By Rebecca Dravis
12:45PM / Friday, October 13, 2017
You might have seen the group of 100 Girl Scouts in the Berkshire Mall last March, coming together to learn about other cultures on World Thinking Day.
I wanted to preserve the moment.
There, in front of me, stood six young ladies from my Girl Scout troop, holding three binders that, on the surface, didn't look all that interesting. But, as with people and programs like the Girl Scout program itself, there was more than meets the eye.
Inside the binders was a brand new curriculum these girls as fifth-graders had developed over the past six months to give to their two schools, Williamstown and Lanesborough elementary schools, to help teach other fifth-graders the Bill of Rights in a more hands-on and engaging way. Why? Because they believe that now more than ever, Americans need to know and understand their rights.
This was their Girl Scout Bronze Award project. They voted to do this project from a pool of three ideas they came up with on their own; the other two were throwing a party for the community's shut-in elders who might be lonely and hosting an event to teach kids about the important contributions of women in society, from medicine to arts to sports.
Never heard of a Bronze Award? You're not alone - and based on many social media posts and comments following the announcement of the Boy Scouts of America's decision to allow girls into Boy Scouting, it's clear there are a lot of misconceptions about what Girl Scouting offers girls.
And what those Girl Scouts offer the community in return.
So allow me to educate you. Sure, Girl Scouts do things like go camping and earn badges, just like the boys do. How often they camp, what badges they earn, varies by troop, as the core principle of the Girl Scout program is that troops are girl-led. My girls often choose not to camp, while our sister Williamstown troop regularly camps. One Pittsfield troop has done archery so often that some of the girls have joined clubs to hone their skills further on the weekends. A few years ago, a Williamstown troop hosted a "reunion dinner" for the displaced residents of The Spruces to come together after being scattered after Tropical Storm Irene ruined their homes. Every March, all Berkshire County Girl Scouts gather in the Berkshire Mall for their "World Thinking Day" event, where each troop presents a different country and girls "tour the world" to learn about other cultures. And this past summer, 11 girls from Berkshire County were recognized for earning the Silver Award (for Cadette-level Girl Scouts) and the highest honor, which indeed is equivalent to the Boy Scout's Eagle Scout honor: the Gold Award, a solo Take Action project that has sustainable impact in their communities - and beyond.
Troop 12940 also helped make reusable plastic bags as part of the Adams Bagshare Project. They loved using the grommet tool.
Because beyond the core Girl Scout leadership program of skill-building badges like First Aid, Camping, Geocaching and Digital Photography, community service rests at the heart of most troops. It's a huge part of what my troop does - from caroling in the nursing home to donating food to the Williamstown food pantry as younger girls to completing more complex projects as they grew more mature.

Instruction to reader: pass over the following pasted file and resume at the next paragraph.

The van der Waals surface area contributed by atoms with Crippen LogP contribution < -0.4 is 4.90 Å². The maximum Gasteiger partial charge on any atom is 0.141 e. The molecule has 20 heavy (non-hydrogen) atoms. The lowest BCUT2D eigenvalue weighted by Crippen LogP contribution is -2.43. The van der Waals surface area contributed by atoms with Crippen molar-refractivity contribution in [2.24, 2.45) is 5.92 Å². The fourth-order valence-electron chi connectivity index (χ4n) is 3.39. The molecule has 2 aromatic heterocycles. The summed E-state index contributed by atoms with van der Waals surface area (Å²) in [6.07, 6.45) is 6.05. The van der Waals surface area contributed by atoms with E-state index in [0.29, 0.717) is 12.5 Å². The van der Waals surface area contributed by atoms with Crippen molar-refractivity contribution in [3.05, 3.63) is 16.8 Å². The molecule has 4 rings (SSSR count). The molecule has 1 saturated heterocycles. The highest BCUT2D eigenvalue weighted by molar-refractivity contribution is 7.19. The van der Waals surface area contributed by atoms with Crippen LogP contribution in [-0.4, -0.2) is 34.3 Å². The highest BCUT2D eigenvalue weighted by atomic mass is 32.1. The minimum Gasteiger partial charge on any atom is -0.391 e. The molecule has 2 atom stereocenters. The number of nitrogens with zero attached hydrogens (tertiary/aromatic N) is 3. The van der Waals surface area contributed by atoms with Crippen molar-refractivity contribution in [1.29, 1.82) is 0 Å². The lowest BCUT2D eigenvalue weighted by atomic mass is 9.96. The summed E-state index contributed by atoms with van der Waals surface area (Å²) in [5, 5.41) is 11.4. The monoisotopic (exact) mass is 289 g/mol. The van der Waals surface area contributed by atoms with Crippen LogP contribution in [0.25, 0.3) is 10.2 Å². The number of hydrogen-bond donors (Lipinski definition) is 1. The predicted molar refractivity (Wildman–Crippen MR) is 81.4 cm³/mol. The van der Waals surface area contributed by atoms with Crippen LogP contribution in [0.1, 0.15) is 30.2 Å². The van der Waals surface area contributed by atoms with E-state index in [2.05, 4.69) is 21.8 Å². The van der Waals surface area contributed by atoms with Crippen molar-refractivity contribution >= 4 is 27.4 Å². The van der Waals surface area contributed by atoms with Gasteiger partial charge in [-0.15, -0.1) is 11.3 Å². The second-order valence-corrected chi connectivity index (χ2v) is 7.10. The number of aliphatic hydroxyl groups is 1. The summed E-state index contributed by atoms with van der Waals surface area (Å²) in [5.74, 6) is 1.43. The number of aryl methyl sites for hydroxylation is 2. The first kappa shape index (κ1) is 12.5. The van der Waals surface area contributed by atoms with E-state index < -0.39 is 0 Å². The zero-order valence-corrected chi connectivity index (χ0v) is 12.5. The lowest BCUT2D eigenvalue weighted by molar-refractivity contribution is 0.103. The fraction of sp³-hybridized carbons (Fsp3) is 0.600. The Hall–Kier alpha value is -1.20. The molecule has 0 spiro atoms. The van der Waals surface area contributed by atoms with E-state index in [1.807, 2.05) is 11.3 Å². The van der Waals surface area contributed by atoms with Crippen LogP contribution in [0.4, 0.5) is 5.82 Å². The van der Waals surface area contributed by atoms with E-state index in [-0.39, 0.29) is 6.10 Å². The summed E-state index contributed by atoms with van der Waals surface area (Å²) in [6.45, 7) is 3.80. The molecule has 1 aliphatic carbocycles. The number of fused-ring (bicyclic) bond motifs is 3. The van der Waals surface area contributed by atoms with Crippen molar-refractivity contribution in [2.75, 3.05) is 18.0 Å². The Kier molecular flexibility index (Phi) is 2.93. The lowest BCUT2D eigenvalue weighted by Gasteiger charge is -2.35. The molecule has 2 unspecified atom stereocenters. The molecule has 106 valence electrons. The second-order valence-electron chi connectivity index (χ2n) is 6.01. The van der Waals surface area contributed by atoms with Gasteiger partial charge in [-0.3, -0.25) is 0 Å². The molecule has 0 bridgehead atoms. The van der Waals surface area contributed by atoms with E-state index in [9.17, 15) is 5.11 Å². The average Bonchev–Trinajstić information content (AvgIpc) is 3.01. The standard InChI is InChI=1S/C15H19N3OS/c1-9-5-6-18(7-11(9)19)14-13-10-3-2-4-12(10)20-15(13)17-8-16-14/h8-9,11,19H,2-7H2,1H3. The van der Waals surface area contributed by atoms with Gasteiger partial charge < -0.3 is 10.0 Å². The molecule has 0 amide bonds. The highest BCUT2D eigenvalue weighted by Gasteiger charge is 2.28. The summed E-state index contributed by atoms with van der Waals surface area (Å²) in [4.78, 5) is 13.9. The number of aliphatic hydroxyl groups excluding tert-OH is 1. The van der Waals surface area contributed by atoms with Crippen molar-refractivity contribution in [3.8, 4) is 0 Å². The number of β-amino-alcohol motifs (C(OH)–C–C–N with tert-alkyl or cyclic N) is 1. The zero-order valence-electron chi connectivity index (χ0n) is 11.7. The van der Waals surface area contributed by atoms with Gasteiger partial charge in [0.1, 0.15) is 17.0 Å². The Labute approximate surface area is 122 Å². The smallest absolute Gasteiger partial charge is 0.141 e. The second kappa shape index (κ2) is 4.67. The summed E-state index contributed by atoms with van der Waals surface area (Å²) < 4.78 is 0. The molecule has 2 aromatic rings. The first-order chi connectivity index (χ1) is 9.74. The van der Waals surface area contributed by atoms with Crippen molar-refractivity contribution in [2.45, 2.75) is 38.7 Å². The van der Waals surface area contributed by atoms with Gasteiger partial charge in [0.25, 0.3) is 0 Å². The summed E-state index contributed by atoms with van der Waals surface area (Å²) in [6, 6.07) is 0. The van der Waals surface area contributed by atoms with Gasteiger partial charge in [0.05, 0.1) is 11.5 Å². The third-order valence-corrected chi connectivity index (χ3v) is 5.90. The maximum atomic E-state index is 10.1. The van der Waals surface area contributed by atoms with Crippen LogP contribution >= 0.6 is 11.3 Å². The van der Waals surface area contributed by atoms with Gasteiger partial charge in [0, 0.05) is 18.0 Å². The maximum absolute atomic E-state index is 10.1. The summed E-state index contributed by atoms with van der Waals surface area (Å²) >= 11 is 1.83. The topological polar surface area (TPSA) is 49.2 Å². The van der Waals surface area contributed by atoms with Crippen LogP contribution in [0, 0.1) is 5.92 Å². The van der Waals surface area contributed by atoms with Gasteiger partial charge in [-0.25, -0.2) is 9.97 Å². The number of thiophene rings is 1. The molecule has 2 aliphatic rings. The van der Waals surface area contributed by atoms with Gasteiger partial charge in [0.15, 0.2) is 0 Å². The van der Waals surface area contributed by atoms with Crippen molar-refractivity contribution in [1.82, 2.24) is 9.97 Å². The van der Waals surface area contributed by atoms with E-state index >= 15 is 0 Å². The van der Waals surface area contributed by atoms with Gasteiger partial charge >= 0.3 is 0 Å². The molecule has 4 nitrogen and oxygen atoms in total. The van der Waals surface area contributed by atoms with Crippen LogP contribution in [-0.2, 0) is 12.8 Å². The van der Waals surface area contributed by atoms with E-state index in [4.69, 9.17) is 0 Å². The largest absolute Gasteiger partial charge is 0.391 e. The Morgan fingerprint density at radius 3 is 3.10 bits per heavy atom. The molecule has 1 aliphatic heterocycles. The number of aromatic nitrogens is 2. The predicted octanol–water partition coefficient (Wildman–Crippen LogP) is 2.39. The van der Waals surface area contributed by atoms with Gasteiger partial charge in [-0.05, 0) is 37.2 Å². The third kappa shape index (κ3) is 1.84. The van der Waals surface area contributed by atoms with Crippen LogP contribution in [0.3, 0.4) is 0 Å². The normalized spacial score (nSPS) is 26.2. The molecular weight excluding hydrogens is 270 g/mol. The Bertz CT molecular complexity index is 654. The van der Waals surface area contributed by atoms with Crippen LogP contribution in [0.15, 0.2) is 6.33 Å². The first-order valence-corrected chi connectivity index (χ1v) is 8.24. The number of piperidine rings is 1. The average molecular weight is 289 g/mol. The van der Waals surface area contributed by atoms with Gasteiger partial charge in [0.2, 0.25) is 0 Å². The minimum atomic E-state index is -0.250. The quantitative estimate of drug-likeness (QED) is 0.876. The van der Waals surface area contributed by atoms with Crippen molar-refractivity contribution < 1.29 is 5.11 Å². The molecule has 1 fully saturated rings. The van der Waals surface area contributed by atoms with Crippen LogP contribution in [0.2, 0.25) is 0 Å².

Here's what my troop has done in just the last two years, in addition to the Bill of Rights Bronze Award project: When a classmate died at the beginning of fourth grade, they brainstormed and designed a "buddy bench," helped direct its construction and decorated it, and donated it to Williamstown Elementary School in honor of their friend to encourage inclusion and acceptance of all people. They also presented the bench at a WES School Board meeting where they spoke to a room of adults on camera; they were nervous but did great. They learned carpentry skills to create a "Little Free Library" repurposed from one of the girl's old dollhouses that now stands as a community resource at Wild Oats in Williamstown and presented it to a Chamber of Commerce meeting at the store. (You should have seen them learning to attach shingles to the roof!) They participated in the Adams Bagshare Project by making more than 100 reusable bags to help Adams reach its goal of eliminating plastic shopping bags. Twice they have brought treats and handmade thank you cards to the volunteers manning the polls on special election days. Every month they collect non-perishable food and donate it to help the North Adams E3 program's Little Free Food Pantry on River Street.
And yes, they sell cookies, and with their proceeds they donate to organization like JDRF, the World Wildlife Foundation, the Berkshire Immigrant Center and - coming soon! - a neat project with the Williamstown COOL Committee.
They're pretty amazing kids, and it has been a privilege to watch them grow from tiny little Daisies to proud and strong Cadette Girl Scouts.
I don't begrudge the Boy Scouts' decision to allow girls to join their program. Having more options to involve kids in structured leadership programs is a good thing. What does offend me is the lack of awareness of what the Girl Scout program already offers girls in a society where girls and women are often still undervalued and overlooked. The Boy Scouts didn't make this decision because the Girl Scouts don't already offer an amzing program, and it shouldn't be seen as such. The Girl Scouts don't need to "live up to" the Boy Scouts or "step up their game" to be more like Boy Scouts.
Regardless of what you might think, Girl Scouts are more than just cookies and crafts. These girls are a force to be reckoned with, and they are changing the world.
Rebecca Dravis is the community editor at iBerkshires.com and a longtime Girl Scout leader (as well as a Girl Scout herself as a child!).